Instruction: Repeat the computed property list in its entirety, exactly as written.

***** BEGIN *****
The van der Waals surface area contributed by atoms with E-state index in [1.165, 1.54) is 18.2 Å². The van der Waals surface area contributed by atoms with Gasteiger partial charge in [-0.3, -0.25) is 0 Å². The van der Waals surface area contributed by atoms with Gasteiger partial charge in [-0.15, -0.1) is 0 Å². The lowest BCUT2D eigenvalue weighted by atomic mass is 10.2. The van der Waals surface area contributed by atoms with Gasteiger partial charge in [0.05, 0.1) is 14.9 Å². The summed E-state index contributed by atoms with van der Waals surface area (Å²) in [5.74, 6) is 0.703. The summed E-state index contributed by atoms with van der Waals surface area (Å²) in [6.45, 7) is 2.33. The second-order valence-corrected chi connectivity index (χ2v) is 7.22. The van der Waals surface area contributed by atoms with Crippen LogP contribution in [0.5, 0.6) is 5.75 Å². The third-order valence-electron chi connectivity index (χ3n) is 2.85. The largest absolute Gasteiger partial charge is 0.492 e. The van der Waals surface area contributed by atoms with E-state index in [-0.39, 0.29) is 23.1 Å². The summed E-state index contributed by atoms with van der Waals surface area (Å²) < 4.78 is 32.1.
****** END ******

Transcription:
The van der Waals surface area contributed by atoms with E-state index in [1.165, 1.54) is 18.2 Å². The van der Waals surface area contributed by atoms with Gasteiger partial charge in [-0.3, -0.25) is 0 Å². The van der Waals surface area contributed by atoms with Gasteiger partial charge in [-0.15, -0.1) is 0 Å². The lowest BCUT2D eigenvalue weighted by atomic mass is 10.2. The van der Waals surface area contributed by atoms with Gasteiger partial charge in [0.05, 0.1) is 14.9 Å². The summed E-state index contributed by atoms with van der Waals surface area (Å²) in [5.74, 6) is 0.703. The summed E-state index contributed by atoms with van der Waals surface area (Å²) in [6.45, 7) is 2.33. The second-order valence-corrected chi connectivity index (χ2v) is 7.22. The van der Waals surface area contributed by atoms with Crippen LogP contribution in [0.5, 0.6) is 5.75 Å². The third-order valence-electron chi connectivity index (χ3n) is 2.85. The largest absolute Gasteiger partial charge is 0.492 e. The van der Waals surface area contributed by atoms with E-state index in [-0.39, 0.29) is 23.1 Å². The summed E-state index contributed by atoms with van der Waals surface area (Å²) < 4.78 is 32.1.